for the primary substrate is considered
to be in the truest sense substance.
Now in one sense
we call the matter
the substrate; in another, the
; and in a third, the combination of the two.
By matter I mean, for instance, bronze; by shape, the arrangement of
the form; and by the combination of the two, the concrete thing: the
statue. Thus if the form is prior to the matter and more truly
existent, by the same argument it will also be prior to the
We have now stated in outline the
nature of substance—that it is not that which is predicated
of a subject, but that of which the other things are predicated. But
we must not merely define it so, for it is not enough. Not only is the
statement itself obscure, but also it makes matter substance; for if
matter is not substance, it is beyond our power to say what else
everything else is removed, clearly nothing but matter remains;
because all the other things are affections, products and potencies of
bodies, and length, breadth and depth are kinds of quantity, and not
substances. For quantity is not a substance; rather the substance is
that to which these affections primarily belong.But when we take away length and
breadth and depth we can see no thing remaining, unless it be the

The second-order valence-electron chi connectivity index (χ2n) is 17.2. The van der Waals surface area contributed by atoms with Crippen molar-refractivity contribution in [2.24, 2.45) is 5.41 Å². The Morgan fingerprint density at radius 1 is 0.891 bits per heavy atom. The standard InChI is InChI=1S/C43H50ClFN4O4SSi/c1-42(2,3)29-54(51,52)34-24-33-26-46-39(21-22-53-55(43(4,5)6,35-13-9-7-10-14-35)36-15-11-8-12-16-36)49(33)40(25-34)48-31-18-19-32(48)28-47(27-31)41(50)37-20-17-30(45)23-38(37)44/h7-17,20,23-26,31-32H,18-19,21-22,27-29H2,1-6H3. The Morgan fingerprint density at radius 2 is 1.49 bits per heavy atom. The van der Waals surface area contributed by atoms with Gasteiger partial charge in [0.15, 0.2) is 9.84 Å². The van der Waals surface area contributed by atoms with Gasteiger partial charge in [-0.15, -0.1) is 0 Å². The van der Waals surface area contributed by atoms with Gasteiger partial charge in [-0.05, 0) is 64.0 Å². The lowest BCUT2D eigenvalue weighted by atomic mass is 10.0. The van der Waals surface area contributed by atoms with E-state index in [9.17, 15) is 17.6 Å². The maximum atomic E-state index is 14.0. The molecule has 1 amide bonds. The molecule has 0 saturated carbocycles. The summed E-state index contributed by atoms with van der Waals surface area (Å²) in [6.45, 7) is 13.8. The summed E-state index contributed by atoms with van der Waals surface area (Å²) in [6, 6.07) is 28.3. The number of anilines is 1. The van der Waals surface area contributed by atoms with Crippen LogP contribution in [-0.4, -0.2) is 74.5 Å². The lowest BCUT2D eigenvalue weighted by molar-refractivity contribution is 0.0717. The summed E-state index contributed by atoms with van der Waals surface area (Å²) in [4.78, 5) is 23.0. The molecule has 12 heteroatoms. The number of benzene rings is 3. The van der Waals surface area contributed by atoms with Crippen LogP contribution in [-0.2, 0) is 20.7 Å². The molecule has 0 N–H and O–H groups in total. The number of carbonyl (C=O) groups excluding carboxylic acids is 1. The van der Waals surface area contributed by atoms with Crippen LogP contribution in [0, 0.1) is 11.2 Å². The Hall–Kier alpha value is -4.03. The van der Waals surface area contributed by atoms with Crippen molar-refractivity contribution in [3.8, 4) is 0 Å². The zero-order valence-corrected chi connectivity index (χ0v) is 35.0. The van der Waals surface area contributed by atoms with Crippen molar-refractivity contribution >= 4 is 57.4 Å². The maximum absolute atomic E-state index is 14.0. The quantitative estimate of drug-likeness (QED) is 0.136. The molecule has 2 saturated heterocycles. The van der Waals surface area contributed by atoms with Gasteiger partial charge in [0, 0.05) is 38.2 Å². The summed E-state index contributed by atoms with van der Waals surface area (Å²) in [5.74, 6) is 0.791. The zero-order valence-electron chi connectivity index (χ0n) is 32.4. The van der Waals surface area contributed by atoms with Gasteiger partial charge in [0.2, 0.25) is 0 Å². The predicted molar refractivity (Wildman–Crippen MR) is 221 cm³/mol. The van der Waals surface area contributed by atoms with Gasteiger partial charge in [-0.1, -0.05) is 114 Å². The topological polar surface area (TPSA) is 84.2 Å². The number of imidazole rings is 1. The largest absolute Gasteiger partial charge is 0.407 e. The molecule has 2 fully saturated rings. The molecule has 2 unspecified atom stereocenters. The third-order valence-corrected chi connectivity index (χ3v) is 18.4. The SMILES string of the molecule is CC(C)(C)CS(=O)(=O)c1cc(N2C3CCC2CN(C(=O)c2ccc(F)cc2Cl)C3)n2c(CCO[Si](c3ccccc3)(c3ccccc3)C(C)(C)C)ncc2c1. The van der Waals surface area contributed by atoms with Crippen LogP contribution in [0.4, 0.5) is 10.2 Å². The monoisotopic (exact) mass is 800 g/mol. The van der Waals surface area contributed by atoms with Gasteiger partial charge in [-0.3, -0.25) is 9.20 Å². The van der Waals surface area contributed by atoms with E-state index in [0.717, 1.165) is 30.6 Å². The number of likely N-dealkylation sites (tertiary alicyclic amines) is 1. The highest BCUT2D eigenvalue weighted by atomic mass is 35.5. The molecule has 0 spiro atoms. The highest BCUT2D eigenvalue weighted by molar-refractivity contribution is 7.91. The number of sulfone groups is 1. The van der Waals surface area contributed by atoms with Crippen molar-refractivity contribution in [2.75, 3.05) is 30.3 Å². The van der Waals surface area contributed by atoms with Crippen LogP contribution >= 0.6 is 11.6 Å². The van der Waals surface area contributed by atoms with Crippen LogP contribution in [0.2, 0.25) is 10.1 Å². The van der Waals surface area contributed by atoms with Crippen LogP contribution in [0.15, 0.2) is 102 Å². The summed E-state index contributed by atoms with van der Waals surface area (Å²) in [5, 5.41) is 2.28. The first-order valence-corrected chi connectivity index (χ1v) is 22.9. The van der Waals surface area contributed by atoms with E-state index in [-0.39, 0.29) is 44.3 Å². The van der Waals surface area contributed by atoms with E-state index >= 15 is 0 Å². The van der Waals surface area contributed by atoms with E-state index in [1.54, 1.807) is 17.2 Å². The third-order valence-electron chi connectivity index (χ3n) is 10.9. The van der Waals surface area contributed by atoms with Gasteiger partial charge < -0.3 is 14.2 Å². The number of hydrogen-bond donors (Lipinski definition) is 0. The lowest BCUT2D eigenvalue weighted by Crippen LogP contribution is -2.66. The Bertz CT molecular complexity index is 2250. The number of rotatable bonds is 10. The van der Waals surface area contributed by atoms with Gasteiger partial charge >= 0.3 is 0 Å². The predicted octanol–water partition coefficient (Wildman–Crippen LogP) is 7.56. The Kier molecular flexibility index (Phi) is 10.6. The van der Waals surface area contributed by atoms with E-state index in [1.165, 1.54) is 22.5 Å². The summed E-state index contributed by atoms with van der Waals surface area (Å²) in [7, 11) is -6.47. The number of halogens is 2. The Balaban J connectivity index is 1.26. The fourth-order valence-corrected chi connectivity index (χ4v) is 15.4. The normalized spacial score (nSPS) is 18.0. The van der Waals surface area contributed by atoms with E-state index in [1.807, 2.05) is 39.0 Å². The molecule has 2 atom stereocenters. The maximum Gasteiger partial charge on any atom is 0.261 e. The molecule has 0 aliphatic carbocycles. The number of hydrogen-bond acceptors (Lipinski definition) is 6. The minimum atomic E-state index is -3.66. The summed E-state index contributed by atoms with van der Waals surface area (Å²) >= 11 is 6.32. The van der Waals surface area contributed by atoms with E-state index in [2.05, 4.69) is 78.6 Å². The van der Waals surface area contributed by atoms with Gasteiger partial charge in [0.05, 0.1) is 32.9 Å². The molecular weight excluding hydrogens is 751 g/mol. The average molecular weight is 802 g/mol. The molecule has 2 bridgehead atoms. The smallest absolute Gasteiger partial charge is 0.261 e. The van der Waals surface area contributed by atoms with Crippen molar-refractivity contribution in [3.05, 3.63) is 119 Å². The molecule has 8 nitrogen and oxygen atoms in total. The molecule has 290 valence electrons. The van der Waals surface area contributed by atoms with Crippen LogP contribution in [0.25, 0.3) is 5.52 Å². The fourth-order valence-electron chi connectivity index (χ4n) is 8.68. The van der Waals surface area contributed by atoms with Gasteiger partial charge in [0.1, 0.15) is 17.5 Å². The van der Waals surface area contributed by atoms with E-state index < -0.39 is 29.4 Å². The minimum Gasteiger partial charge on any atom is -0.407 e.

something bounded by them; so that on this view matter must appear to
be the only substance.
matter I mean that which in itself is neither a particular thing nor a
quantity nor designated by any of the categories which define
Being.For there is
something of which each of these is predicated, whose being is
different from that of each one of the categories; because all other
things are predicated of substance, but this is predicated of matter.
Thus the ultimate substrate is in itself neither a particular thing
nor a quantity nor anything else. Nor indeed is it the negations of
these; for the negations too will only apply to it
If we hold this view, it follows that
matter is substance. But this is impossible; for it is accepted that
separability and individuality belong especially to substance. Hence
it would seem that the form and the combination of form and matter are
more truly substance than matter is.The substance, then, which consists of
both—I mean of matter and form—may be dismissed,
since it is posterior and obvious. Matter too is in a sense evident.
We must consider the third type, for this is the most
Now it is agreed that
some sensible things are substances, and so we should begin our
inquiry in connection with these.